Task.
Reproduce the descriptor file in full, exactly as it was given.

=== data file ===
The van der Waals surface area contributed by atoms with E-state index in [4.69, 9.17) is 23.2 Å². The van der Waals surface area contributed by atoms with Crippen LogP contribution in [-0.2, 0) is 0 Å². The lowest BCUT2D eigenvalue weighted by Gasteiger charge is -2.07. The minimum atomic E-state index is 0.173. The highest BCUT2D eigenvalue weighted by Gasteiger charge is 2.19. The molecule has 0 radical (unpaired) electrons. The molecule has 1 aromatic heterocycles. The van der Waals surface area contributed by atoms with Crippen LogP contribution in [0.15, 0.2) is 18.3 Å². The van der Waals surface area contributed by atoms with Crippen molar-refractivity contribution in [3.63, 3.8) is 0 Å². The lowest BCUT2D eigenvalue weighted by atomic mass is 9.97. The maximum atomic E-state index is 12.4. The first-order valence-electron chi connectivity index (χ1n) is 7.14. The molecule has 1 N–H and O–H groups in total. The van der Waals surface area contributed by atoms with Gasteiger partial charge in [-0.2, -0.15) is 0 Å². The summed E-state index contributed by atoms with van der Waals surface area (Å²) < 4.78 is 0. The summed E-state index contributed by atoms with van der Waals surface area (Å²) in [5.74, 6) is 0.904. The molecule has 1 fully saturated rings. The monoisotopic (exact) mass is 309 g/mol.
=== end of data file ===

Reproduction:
The van der Waals surface area contributed by atoms with E-state index in [4.69, 9.17) is 23.2 Å². The van der Waals surface area contributed by atoms with Crippen LogP contribution in [-0.2, 0) is 0 Å². The lowest BCUT2D eigenvalue weighted by Gasteiger charge is -2.07. The minimum atomic E-state index is 0.173. The highest BCUT2D eigenvalue weighted by Gasteiger charge is 2.19. The molecule has 0 radical (unpaired) electrons. The molecule has 1 aromatic heterocycles. The van der Waals surface area contributed by atoms with Crippen LogP contribution in [0.15, 0.2) is 18.3 Å². The van der Waals surface area contributed by atoms with Crippen molar-refractivity contribution in [3.63, 3.8) is 0 Å². The lowest BCUT2D eigenvalue weighted by atomic mass is 9.97. The maximum atomic E-state index is 12.4. The first-order valence-electron chi connectivity index (χ1n) is 7.14. The molecule has 1 N–H and O–H groups in total. The van der Waals surface area contributed by atoms with Gasteiger partial charge in [-0.2, -0.15) is 0 Å². The summed E-state index contributed by atoms with van der Waals surface area (Å²) < 4.78 is 0. The summed E-state index contributed by atoms with van der Waals surface area (Å²) in [5.74, 6) is 0.904. The molecule has 1 fully saturated rings. The monoisotopic (exact) mass is 309 g/mol.